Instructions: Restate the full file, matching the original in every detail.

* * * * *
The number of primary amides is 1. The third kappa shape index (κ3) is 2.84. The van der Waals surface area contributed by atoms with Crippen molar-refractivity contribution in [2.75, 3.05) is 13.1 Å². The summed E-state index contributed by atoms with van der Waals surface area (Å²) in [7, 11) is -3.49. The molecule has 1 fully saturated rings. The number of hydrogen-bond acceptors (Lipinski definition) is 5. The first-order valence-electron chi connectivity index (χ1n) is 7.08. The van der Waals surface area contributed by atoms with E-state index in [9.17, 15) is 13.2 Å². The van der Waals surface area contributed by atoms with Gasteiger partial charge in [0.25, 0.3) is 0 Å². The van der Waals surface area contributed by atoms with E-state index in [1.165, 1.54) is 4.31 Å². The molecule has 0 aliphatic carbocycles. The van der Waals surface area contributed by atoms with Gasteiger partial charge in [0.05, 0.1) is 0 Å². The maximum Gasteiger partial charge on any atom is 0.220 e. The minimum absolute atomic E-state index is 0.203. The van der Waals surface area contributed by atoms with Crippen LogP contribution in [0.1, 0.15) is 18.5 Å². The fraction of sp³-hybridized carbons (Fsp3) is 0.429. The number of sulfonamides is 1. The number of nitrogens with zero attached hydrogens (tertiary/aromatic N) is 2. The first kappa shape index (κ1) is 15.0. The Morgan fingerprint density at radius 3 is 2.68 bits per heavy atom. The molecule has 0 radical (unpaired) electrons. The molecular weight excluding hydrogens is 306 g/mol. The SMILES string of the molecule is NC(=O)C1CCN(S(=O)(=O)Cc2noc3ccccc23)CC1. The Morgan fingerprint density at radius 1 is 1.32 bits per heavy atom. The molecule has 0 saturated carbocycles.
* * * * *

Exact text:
The number of primary amides is 1. The third kappa shape index (κ3) is 2.84. The van der Waals surface area contributed by atoms with Crippen molar-refractivity contribution in [2.75, 3.05) is 13.1 Å². The summed E-state index contributed by atoms with van der Waals surface area (Å²) in [7, 11) is -3.49. The molecule has 1 fully saturated rings. The number of hydrogen-bond acceptors (Lipinski definition) is 5. The first-order valence-electron chi connectivity index (χ1n) is 7.08. The van der Waals surface area contributed by atoms with E-state index in [9.17, 15) is 13.2 Å². The van der Waals surface area contributed by atoms with Gasteiger partial charge in [0.25, 0.3) is 0 Å². The van der Waals surface area contributed by atoms with E-state index in [1.165, 1.54) is 4.31 Å². The molecule has 0 aliphatic carbocycles. The van der Waals surface area contributed by atoms with Gasteiger partial charge in [0.05, 0.1) is 0 Å². The maximum Gasteiger partial charge on any atom is 0.220 e. The minimum absolute atomic E-state index is 0.203. The van der Waals surface area contributed by atoms with Crippen LogP contribution in [0.1, 0.15) is 18.5 Å². The fraction of sp³-hybridized carbons (Fsp3) is 0.429. The number of sulfonamides is 1. The number of nitrogens with zero attached hydrogens (tertiary/aromatic N) is 2. The first kappa shape index (κ1) is 15.0. The Morgan fingerprint density at radius 3 is 2.68 bits per heavy atom. The molecule has 0 radical (unpaired) electrons. The molecular weight excluding hydrogens is 306 g/mol. The SMILES string of the molecule is NC(=O)C1CCN(S(=O)(=O)Cc2noc3ccccc23)CC1. The Morgan fingerprint density at radius 1 is 1.32 bits per heavy atom. The molecule has 0 saturated carbocycles.